Is level design in Unreal Engine generally easier than Unity?

(By easier than I mean more productive)
Hi, everyone

I’ve been watching a lot of speed design timelapse on youtube lately. Come from a Unity background I must say that the quality of work done by Unreal Engine is far more superior than the Unity. I never get my hand dirty with unreal but I might consider making a transfer from Unity to Unreal if the editor is more productive than the Unity. I tend to give up my prototype because of level design.

I wonder if it worth the choice that I should make a transfer to Unreal. I’ve try it but not as much as Unity so the opinion is also scarce. It would be great to have a feedback from people has been use both Unity and UE.

The real question is:
Is it worth it to YOU to change. “What is better” is subjective. I have seen a lot of Unity users come and love it here. I have seen some come and hate it here. I would say give it a whirl and see how it works out.

I don’t got that much experience with Unity, but I would say they are about equal.

About 10000% better,
Probably one of the major differences between engines.

Groups, collections, real folders in herarchy and you can hide it, paint foliage or mesh and any other actors, object filters selection including transparent actors, pilot mode, geometry, snaping options, solid grid system, lot of shortcut for place objects, saved on disk master level, out of the box camera, effects and gameplay volumenes, viewport bookmarks, lot of view modes to check light and optimization, the list is boundless.

If you wanna enjoy level desing use unreal.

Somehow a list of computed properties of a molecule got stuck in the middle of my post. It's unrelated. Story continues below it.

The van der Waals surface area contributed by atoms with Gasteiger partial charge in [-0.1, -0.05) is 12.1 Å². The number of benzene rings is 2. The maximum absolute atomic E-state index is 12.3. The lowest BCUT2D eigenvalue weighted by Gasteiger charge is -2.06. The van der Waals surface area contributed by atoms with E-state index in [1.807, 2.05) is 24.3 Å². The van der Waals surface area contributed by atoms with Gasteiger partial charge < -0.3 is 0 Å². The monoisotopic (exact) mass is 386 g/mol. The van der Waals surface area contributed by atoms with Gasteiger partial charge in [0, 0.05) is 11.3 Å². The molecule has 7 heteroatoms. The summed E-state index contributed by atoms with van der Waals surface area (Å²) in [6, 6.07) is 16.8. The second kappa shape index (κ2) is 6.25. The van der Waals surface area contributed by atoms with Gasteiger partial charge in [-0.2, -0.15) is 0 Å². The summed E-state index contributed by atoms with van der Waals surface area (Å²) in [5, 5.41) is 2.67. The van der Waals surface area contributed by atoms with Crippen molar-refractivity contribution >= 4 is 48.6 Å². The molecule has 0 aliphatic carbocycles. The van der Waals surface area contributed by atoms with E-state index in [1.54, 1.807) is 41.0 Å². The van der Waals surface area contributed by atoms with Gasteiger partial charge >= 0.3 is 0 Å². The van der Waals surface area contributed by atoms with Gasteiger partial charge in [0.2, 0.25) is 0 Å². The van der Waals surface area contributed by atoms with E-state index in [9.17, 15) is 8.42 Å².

There are a lot of reasons to choose unreal over unity, however ease of use isn’t one of them. For a beginner I think unity is a better choice – more tutorials, more free assets, more affordable plugins, more popular among indie developers (with whom you have a higher chance of getting your first job in the industry)

I agree that the learning curve is high in UE4, but once that’s passed, doing anything Unreal is 10x better than Unity!!

2c: I find C# more productive than Blueprints (ignoring C++ pros / cons).
But I absolutely love visual programming, so it all works out in the end.
Plus some of that is just ease of knowing a prog language vs. bad docs.
As I find the BP docs to be the least helpful of anything I’ve ever used! :frowning:

There’s some seriously talented devs on here, don’t be seduced by that!

For me, the right answer is: it very much depends on the project itself more than anything.
And it makes sense to learn Unreal & Unity anyway as you have far more options that way.
So if you’ve started a project why not stick with Unity, then look at Unreal for the next one!

+1… You don’t really need to understand ‘game frameworks’ all that well to get working in Unity!
However UE4’s API model is far tougher and along with better visuals comes higher expectations!
So overall I feel the answer is just try to build something using the free stuff. Then review things…

Every day in Unity is a day you lose learning unreal.

This is about level design, so you can leave the scripting language talk at the door.

UE4’s level design tools are largely better than Unity’s, particularly from an organisation standpoint, and also from flexibility. Unreal may lack a modern brush based whiteboxing setup, but outside of that it’s better than Unity in almost every way.

LOL - mark this day down, i have to agree with ambershee … this one time. Just this one time tho … dont get all crazy in here!
Dont let the “scenes” fool you and bait you. Just because something can be created on a 1x1 square with baked everything and non-functional (game functional) settings, doesnt mean you can make a game look like that, or, perform as you want it to. I believe, in the long run, LEVEL DESIGN in UE4 is far better then in Unity. Like i stated before, thats on you tho. Maybe what i am doing is not necessarily fitting for your situation. Give it a shot. Do some testing, ask questions (like you are) and see what is fitting for YOU and YOUR project.

If the basis is that Unreal has a better quality then no. Because quality has nothing to do with level design. Level design is about flow, pacing, key areas and such. In that area, either engine is fine. You could just use a 3D modeling software to model your level anyway. As mentioned in other threads, the question is “What are the student suppose to learn?” Because learning level design is not the same as learning the engines. You could practically learn level design by making board games.